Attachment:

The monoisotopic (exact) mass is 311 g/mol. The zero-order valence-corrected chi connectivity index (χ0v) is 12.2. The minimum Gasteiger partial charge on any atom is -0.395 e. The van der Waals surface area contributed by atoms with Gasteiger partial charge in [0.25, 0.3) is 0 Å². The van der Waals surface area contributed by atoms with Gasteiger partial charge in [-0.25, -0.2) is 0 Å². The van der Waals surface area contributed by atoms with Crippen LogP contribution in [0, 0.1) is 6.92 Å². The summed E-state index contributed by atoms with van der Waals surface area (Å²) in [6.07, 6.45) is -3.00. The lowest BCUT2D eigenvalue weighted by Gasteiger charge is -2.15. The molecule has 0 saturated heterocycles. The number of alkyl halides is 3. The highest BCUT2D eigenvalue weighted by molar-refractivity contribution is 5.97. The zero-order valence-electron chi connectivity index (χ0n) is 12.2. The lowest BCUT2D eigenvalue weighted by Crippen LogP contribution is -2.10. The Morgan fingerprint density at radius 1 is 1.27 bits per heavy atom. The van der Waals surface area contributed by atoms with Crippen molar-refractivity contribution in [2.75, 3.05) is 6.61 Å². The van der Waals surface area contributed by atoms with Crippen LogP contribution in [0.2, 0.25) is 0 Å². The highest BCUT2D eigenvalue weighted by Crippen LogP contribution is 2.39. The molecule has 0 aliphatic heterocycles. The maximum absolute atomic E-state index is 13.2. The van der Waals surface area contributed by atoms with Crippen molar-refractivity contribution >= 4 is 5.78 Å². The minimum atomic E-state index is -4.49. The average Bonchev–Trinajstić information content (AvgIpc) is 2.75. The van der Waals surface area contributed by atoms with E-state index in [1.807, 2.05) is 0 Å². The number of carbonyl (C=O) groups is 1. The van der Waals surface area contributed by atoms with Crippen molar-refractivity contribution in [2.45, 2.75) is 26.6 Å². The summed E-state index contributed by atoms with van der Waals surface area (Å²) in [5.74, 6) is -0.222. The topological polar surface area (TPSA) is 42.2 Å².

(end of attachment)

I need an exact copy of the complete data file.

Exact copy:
The monoisotopic (exact) mass is 311 g/mol. The zero-order valence-corrected chi connectivity index (χ0v) is 12.2. The minimum Gasteiger partial charge on any atom is -0.395 e. The van der Waals surface area contributed by atoms with Gasteiger partial charge in [0.25, 0.3) is 0 Å². The van der Waals surface area contributed by atoms with Gasteiger partial charge in [-0.25, -0.2) is 0 Å². The van der Waals surface area contributed by atoms with Crippen LogP contribution in [0, 0.1) is 6.92 Å². The summed E-state index contributed by atoms with van der Waals surface area (Å²) in [6.07, 6.45) is -3.00. The lowest BCUT2D eigenvalue weighted by Gasteiger charge is -2.15. The molecule has 0 saturated heterocycles. The number of alkyl halides is 3. The highest BCUT2D eigenvalue weighted by molar-refractivity contribution is 5.97. The zero-order valence-electron chi connectivity index (χ0n) is 12.2. The lowest BCUT2D eigenvalue weighted by Crippen LogP contribution is -2.10. The Morgan fingerprint density at radius 1 is 1.27 bits per heavy atom. The van der Waals surface area contributed by atoms with Crippen molar-refractivity contribution in [2.75, 3.05) is 6.61 Å². The van der Waals surface area contributed by atoms with Crippen LogP contribution in [0.2, 0.25) is 0 Å². The highest BCUT2D eigenvalue weighted by Crippen LogP contribution is 2.39. The molecule has 0 aliphatic heterocycles. The maximum absolute atomic E-state index is 13.2. The van der Waals surface area contributed by atoms with Crippen molar-refractivity contribution >= 4 is 5.78 Å². The minimum atomic E-state index is -4.49. The average Bonchev–Trinajstić information content (AvgIpc) is 2.75. The van der Waals surface area contributed by atoms with E-state index in [1.807, 2.05) is 0 Å². The number of carbonyl (C=O) groups is 1. The van der Waals surface area contributed by atoms with Crippen molar-refractivity contribution in [2.45, 2.75) is 26.6 Å². The summed E-state index contributed by atoms with van der Waals surface area (Å²) in [5.74, 6) is -0.222. The topological polar surface area (TPSA) is 42.2 Å².